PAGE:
Hundreds of years after its rumored beginnings in France, mayonnaise has undergone a series of culinary reputations in America — from our grandmothers’ questionable salad combinations, such as pear, mayo, and cheese on a leaf of iceberg, to today’s hand-whipped dip for pomme frites, also known as French fries.
In celebrating traditional Southern cuisine with a distinct modern flair, mayonnaise shows up in a number of recipes. It is the celebrated base for many a chilled salad at any potluck, and it is the glue that holds together some of the best pimento cheese in South Carolina. In fact, where would chicken salad, deviled eggs, coleslaw, or potato salad be without mayonnaise? It’s often blended into dressings for farm-fresh salads, but how about as a secret ingredient in super-moist chocolate cake?
If the sound of mayonnaise in dessert sounds questionable, consider the ingredients. At its most simple, mayonnaise is egg yolks emulsified with water and flavorless oil. From that basic combination, the flavor of mayonnaise can be taken in a number of directions as seen in the variety of brands on grocery store shelves. Whether the favored brand comes with a yellow top or blue, homemade mayonnaise might just knock the socks off of either option. Why? Well, not only does it ensure an unparalleled freshness, but homemade mayonnaise can also be tweaked or completely altered to personal taste.
When making homemade mayonnaise, the flavor can be customized, but understanding the science is the key to the right texture. Frankly, it’s a wonder that mayonnaise was created before immersion blenders and food processors. Achieving this condiment with nothing more than the power of elbow grease is both time consuming and tiring. Fortunately, electric blenders are here to help. Emulsifying the oils and water in this recipe gives homemade mayonnaise its creamy texture. Unlike when we shake a vinegar and oil dressing, adding the oil slowly enables tiny droplets of oil to remain suspended in the mixture, giving mayonnaise its thick, consistent texture.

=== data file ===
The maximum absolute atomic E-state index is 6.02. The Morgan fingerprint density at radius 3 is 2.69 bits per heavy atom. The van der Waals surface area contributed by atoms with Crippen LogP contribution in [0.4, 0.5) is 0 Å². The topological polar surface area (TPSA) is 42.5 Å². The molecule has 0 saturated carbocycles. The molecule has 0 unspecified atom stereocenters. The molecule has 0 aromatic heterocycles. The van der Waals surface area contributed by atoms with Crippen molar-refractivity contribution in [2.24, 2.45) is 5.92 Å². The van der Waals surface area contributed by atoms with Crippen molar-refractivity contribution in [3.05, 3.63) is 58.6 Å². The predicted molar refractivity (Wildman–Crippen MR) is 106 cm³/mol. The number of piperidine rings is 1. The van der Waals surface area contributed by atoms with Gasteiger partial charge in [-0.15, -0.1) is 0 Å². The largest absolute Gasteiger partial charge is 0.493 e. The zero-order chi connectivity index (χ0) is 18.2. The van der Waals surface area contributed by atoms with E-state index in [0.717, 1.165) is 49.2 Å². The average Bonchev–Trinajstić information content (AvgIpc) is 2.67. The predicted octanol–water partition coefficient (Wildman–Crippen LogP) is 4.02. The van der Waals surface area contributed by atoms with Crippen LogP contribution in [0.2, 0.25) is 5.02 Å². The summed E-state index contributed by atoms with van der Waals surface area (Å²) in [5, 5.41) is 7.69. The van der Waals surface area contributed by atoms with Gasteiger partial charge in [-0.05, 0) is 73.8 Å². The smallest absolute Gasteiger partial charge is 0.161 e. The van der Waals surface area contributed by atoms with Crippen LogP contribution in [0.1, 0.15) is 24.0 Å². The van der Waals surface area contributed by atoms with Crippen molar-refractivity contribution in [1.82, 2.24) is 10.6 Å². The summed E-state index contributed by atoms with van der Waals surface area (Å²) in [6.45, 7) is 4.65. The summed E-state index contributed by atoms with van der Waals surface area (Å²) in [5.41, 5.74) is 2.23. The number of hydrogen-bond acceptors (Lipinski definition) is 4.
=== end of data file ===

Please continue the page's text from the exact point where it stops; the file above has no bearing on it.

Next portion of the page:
Classic Homemade Mayonnaise
1 cup canola oil
2 egg yolks
1 tablespoon fresh lemon juice
2 tablespoon water
Put the egg yolks, lemon juice, and water into a glass jar. Pour the canola oil on top, careful to keep the layers separate. Insert an immersion blender to the bottom of the cup and turn on. As the blender pulls the oil down, creamy mayonnaise will begin to form. Slowly bring the immersion blender up, incorporating all of the oil. This process should take no longer than 60 seconds.
Once the mayonnaise has been made, stir in custom ingredients by hand, such as ground mustard, minced garlic, salt, and a bit of extra virgin olive oil, to create a classic sandwich mayonnaise. Or, add fresh herbs for an herbed variety. If using the mixture for baking, unflavored mayonnaise works well. Add a little heat by sprinkling in cayenne pepper, salt, and lime juice. Refrigerator safe for 2 weeks.
Perfect Grilled Cheese Sandwich
2 slices of sourdough bread
Extra sharp cheddar cheese, sliced
Heat a cast-iron skillet over medium heat. Spread preferred mayonnaise, to taste, on both sides of the sourdough bread so that there will be mayonnaise on the inside and outside of the sandwich. Place slices of extra sharp cheddar in between the slices of bread and place in the skillet. Cook until the bread is browned and crispy and the cheese is melted, about 5 minutes on each side.
Extra Moist Chocolate Cake
2/3 cup dark chocolate chips
5 tablespoons boiling water
1 3/4 cup all-purpose flour
1/4 cup cocoa powder
3 teaspoons baking powder
1/2 teaspoon salt
1/2 cup butter
1/4 cup mayonnaise
1/2 cup milk, divided in two
Preheat the oven to 350 degrees F. Using a double boiler, melt the chocolate chips. When the chocolate has melted, add 5 tablespoons of the boiling water to the melted chocolate and stir to combine. Sift flour, cocoa powder, baking powder, and salt together. Set aside.
Using a stand mixer, beat butter until light and fluffy. Scrape from the sides of the bowl and add mayonnaise and sugar. Beat until thoroughly combined. With the mixer on medium speed, beat in one egg at a time. Stir in the melted chocolate mixture. Add half of the flour mixture; beat until combined. Add 1/4 cup of milk and again beat until combined. Continue alternating between adding dry ingredients and milk until they are all incorporated.
Grease three 9-inch baking pans and place parchment paper in the bottom. Divide the batter between the three pans and bake for 30 minutes or until a toothpick inserted into the center of the cake comes out clean. Allow the cakes to sit for 10 minutes before removing from the pans. Cool on a wire rack.